Part Two is the finale to the abridged version of a June 13th article published in the New Yorker about former CIA employee Joshua Schulte. This curious case explores the question of whether in the years since WikiLeaks was established, in 2006, public attitudes toward both the intelligence community and the act of leaking itself might have shifted? Endless revelations concerning warrantless wiretapping, the use of torture, and extrajudicial killing have done little to enhance the prestige or the moral standing of America’s defense and intelligence establishment. And many people consider Edward Snowden and Chelsea Manning, along with Julian Assange, the founder of WikiLeaks, to be heroes.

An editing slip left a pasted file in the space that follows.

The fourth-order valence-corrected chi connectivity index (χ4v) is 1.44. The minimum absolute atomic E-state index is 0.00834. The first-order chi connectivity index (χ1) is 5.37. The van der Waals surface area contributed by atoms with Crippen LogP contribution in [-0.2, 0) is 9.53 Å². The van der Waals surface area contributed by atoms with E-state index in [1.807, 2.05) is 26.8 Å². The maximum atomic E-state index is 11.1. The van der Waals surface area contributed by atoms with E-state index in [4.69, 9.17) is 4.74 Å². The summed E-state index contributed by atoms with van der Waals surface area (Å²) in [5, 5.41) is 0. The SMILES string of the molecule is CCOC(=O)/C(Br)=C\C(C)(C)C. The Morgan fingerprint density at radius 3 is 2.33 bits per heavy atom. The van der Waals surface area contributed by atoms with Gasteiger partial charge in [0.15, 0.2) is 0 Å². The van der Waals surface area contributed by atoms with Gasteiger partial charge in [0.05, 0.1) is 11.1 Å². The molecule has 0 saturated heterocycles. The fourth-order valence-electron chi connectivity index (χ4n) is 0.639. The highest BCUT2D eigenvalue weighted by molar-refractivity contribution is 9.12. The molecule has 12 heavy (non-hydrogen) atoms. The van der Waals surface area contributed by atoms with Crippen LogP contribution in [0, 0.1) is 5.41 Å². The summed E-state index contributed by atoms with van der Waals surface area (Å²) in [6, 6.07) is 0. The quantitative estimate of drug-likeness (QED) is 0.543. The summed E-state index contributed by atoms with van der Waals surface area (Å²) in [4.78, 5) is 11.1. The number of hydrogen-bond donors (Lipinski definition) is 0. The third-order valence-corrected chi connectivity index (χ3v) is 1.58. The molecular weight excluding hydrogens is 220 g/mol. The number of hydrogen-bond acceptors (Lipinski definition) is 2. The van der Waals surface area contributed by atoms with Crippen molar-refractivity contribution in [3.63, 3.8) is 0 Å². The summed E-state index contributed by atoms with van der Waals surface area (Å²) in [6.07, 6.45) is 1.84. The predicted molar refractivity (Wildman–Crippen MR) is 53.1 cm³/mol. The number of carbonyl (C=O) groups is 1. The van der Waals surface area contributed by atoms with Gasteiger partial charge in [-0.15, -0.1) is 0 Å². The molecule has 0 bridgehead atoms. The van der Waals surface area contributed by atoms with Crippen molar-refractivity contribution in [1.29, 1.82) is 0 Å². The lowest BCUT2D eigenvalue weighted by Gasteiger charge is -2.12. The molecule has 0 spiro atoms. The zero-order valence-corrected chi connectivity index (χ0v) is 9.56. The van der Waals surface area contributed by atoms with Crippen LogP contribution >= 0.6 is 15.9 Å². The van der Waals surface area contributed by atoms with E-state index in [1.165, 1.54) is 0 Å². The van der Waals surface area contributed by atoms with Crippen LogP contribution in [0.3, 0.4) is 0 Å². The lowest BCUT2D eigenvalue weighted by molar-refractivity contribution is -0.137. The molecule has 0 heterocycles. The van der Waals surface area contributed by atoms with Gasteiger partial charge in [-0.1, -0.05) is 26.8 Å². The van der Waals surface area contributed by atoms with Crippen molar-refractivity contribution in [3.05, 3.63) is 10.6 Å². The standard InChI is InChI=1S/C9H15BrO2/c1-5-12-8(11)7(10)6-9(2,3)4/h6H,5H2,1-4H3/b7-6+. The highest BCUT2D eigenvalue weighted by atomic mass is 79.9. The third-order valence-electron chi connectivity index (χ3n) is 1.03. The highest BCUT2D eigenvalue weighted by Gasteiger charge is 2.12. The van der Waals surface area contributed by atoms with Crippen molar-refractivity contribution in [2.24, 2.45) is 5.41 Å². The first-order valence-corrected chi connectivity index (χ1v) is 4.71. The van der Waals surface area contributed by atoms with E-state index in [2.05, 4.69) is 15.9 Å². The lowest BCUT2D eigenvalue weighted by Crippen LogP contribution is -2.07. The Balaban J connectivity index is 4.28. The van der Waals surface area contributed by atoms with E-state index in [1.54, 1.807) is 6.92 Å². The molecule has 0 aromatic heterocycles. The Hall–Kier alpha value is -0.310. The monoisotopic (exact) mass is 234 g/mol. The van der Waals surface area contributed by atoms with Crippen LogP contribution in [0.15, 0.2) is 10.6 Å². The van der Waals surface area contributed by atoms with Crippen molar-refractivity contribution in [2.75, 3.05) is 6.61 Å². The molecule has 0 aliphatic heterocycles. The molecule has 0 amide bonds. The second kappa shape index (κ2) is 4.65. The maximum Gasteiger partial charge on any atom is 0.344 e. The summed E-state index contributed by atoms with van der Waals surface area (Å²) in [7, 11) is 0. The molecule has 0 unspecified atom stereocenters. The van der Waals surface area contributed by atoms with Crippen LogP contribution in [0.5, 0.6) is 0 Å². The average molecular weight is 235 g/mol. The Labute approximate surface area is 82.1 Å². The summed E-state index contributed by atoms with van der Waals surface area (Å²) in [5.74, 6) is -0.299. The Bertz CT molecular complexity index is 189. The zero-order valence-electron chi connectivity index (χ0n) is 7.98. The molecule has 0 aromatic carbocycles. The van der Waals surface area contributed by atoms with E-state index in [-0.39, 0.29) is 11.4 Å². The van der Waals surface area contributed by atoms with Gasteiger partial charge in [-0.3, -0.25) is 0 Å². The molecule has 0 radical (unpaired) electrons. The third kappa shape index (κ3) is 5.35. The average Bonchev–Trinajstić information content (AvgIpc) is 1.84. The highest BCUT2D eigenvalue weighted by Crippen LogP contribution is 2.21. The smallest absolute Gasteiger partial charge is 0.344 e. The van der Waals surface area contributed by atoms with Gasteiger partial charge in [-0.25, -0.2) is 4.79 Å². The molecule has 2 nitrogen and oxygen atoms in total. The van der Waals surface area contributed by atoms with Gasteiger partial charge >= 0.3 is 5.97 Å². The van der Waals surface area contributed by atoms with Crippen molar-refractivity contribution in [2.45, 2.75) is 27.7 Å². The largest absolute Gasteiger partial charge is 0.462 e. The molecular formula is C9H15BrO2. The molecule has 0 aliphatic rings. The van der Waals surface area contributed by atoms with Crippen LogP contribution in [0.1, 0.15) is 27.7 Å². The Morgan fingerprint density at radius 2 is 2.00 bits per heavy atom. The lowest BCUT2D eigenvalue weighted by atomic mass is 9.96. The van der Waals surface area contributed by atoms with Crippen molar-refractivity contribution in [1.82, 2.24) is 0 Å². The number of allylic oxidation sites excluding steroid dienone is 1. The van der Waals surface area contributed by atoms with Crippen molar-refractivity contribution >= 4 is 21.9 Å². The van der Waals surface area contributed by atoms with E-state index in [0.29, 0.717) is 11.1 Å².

A particular personality profile dominates these times: the boy emperor. How could the CIA have missed the obvious combustibility of Schulte and given him a security clearance? Perhaps, as the agency took up digital spying and sought to bolster its hacking capability, it deemphasized qualities like emotional stability, and turned a blind eye to the sorts of erratic or antisocial tendencies that are widely accepted in Silicon Valley (and even embraced as the price of genius). The agency may have been blinkered about Schulte’s destructive potential because it had concluded that this was simply how coders behave. Of course, in Schulte’s case, there did not appear to be any moral imperative driving the leak. If he did it, he wasn’t blowing the whistle…but seeking payback.